W3C home > Mailing lists > Public > www-html@w3.org > April 1999

Re: Form "select" suggestion

From: Braden N. McDaniel <braden@shadow.net>
Date: Thu, 8 Apr 1999 20:25:23 -0400
Message-ID: <007e01be821f$777c8980$303a11cf@com>
To: <DBHarkey@aol.com>, <www-html@w3.org>
----- Original Message -----
From: <DBHarkey@aol.com>
To: <www-html@w3.org>
Sent: Thursday, April 08, 1999 7:16 PM
Subject: Re: Form "select" suggestion


> > The attribute would add an icon (16  pixels by 16 pixels for a normal
box,
> or
> > scaled to size depending on how large the font of the select box is) to
an
> option in
> > the box.
> >
> >  Although this is a nice idea, it seems to me it would be done better in
> CSS.
> >  Perhaps SELECT boxes could be counted as lists so that the
> 'list-style-image'
> >  property would apply.
>
> I would think otherwise; mainly for 3 reasons:
>
> 1. Ease.  In my opinion, it's much easier to simply add a tag in HTML code
> than to set up a style sheet.  And it's probably much easier to remember
> ICON, ICONSPACING, ICONALIGN than to put a list-style-image property with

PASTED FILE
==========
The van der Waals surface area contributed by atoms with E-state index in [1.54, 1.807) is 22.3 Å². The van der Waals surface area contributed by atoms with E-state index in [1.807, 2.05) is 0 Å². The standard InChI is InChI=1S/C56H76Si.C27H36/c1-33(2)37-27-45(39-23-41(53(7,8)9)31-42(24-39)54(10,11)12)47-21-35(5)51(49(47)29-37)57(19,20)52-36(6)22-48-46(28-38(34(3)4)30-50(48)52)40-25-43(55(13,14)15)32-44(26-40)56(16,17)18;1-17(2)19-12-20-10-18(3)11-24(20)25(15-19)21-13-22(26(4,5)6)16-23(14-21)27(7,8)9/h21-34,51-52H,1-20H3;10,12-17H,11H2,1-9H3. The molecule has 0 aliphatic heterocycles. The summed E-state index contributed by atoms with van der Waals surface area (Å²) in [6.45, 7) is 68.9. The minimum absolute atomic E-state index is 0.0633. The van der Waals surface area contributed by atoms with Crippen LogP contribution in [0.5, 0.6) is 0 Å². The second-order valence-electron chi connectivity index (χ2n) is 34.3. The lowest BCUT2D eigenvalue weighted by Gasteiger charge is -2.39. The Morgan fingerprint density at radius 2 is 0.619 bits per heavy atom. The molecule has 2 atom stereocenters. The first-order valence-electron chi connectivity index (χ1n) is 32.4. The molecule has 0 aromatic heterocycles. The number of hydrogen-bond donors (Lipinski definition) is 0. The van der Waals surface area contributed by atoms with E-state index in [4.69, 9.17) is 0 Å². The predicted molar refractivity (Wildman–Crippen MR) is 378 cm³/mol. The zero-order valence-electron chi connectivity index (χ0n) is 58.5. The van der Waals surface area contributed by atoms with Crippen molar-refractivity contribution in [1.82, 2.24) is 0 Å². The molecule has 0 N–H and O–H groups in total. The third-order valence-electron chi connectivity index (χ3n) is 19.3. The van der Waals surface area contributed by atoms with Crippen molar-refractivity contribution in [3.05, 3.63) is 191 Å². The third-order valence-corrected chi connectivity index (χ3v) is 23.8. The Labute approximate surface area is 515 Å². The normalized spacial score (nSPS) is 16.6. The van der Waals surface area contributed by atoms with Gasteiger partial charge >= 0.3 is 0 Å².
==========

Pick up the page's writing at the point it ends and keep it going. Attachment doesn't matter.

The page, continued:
> each option.

XML + one of the behaviors proposals would provide a better solution to
this. I think the days of adding elements to HTML are pretty much over.
XHTML + XML namespaces should allow you to use XHTML elements along with
elements in any other namespace, including your own. I think that once XHTML
is finalized, the HTML namespace should probably be considered to be set in
stone. I see no benefit to adding to it.

> 2. For folks just learning HTML, a tag is easier to remember than learning
> CSS properties.

So folks "just learning HTML" won't be able to do this until they broaden
their skill set a bit. It just isn't pragmatic to attempt to make the full
suite of possibilities available to someone who's learned only the basics.
As features are added, complexity must increase.

> 3. CSS is still pretty buggy on many browsers;

Okay, so since the current feature set is poorly implemented, I guess we
need to add more features. Wonderful.

> and assuming that this would
> be adopted with CSS3, it wouldn't be supported with many browsers right
away.

As opposed to getting this feature adopted in HTML version ??, where it
would be picked up by browsers immediately?

>  An addition into the next HTML version would probably have a better
chance
> of becoming standard for all browsers.

Why do you think this? It hasn't yet happened for features in HTML 4.

Braden
Received on Thursday, 8 April 1999 20:25:14 GMT

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